America has many problems these days, and some of them are very serious. Among those on the long list are: a serious drug problem, international anxieties, the strong division between the political left and right, and our once stable, but now collapsing cultural environment.
Another troubling thing that doesn’t reach the crisis level of some of the aforementioned is that some individuals take themselves way too seriously, and believe that their personal opinion deserves national attention or perhaps even demands some immediate action. This is the height of self-absorption, egomania, and it is a rampant social ill.
This malady expresses itself in different ways, such as through people whose name is well known within a certain limited area of life – like actors, media personalities, entertainers, athletes – who have allowed themselves to believe their own PR, and think that because they have a group of adoring fans that appreciate their pretty face, latest hit song or film, recent great athletic accomplishment, late night TV show, or whatever, that they are endowed with ultimate wisdom about everything, and are therefore required to share it with the world.
In another scenario, some think so highly of their opinion and beliefs that they isolate themselves from things they don’t agree with, refusing to face opposing ideas and, frequently, dodging reality itself. They insist on being able to avoid contact with things that cause discomfort – a long and confounding list of things – anything that interferes with merrily going on their way through an imaginary world that must submit to their every wish.
For example, if an historic person or event traumatizes some people, like a statue or a memorial to someone or some thing, they then protest to have it removed, disregarding the broader historical value of the offensive thing that is far more important than their feelings of pique.
Sometimes, when faced with someone holding a different opinion they cannot abide, instead of discussing their differences like mature adults, they resort to vilification, hurling slurs and epithets, and name-calling.
Once upon a time the process of growing up in America took a course that did not include this pathology, or even imagine there could be such a thing. When one reached adulthood, the learning process had guided her or him to maturity through good parenting and informal education in the home or formal education in school or, ideally, a combination of the two.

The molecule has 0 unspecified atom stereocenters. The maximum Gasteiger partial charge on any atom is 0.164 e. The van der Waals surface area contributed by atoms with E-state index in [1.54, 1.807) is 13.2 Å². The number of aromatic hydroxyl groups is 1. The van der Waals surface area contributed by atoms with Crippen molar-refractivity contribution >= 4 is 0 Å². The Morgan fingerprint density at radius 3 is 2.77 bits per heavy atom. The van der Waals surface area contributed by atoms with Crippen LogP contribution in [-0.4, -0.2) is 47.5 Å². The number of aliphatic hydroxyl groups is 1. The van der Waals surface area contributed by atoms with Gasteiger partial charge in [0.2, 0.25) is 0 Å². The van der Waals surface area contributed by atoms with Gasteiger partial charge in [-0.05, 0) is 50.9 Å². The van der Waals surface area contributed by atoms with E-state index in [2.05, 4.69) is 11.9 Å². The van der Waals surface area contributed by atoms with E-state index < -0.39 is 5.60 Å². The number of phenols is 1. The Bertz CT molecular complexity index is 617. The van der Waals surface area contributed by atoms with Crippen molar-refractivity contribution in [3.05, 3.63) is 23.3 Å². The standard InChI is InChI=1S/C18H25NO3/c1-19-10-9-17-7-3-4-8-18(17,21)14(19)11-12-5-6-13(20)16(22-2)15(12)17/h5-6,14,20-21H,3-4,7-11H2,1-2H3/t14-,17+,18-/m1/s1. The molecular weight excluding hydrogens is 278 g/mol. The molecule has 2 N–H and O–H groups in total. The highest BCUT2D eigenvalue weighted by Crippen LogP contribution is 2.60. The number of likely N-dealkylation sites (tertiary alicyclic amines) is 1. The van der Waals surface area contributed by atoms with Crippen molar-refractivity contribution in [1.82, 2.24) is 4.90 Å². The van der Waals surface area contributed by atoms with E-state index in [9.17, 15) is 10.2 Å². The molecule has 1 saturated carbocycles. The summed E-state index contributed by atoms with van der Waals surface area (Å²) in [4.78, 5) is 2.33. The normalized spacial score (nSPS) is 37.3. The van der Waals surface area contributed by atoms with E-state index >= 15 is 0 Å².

Our system of education begins at a young age and progresses through high school, each successive level presenting material suited to the developing mind. After that, some go out into the world, while others head for vocational/technical training or head for college. College is where more intense subject learning takes place, but it also develops the thinking process and aids in learning to live in the real world where all is not always pleasant or agreeable, and at one time a college education could be counted on to do this.
Obviously, some families and some educational institutions have failed to maintain the tradition of guidance that is necessary to assist young people in maturing properly. The “everybody gets a trophy,” the “no person should ever feel uncomfortable” foolishness and other similar things have had a deleterious effect. This is not about real bullying and other serious problems, but things have deteriorated into a condition where personal offenses that once were laughed off or quickly forgotten now cause major trauma to young people, and some who are not so young.
Some colleges have lost their luster as mind-expanding influences, and instead of aiding the maturing process they have become bastions of protecting the hypersensitive, where instructors are required to issue trigger warnings prior to discussing “troubling” material, and where free speech can only be indulged in and enjoyed in special “free speech zones.”
Where once the idea of free speech was eagerly defended, we now find conservative speakers banned from campuses because their mere presence sends students scurrying for their safe spaces or into sometimes-violent protests, and where liberal/socialist faculty band together to attack their conservative colleagues for disagreeing with the “proper” thinking (political correctness) at the same time they are transferring their ideology onto their students along with subject matter, or perhaps in place of it.
Many of them push an agenda in proper thinking instead of aiding the development of the process of critical thinking, turning students into delicate little creatures who are frightened by the very idea that some people do not agree with them, or become angry in response. The art of civil and intelligent debate has been banned from some of the country’s once-fine institutions where free speech was celebrated. Is an education at one of these wayward institutions actually worth the tens of thousands it costs?
Perhaps the softening of the American mind does not rise to the urgency of the deadly drug problem or the potential for a nuclear attack by some foreign maniac or despot. But if not gotten under control pretty soon, we face the very strong likelihood of living in a country run by these folks, who are incapable of dealing maturely with complex and unfriendly circumstances that life throws at us.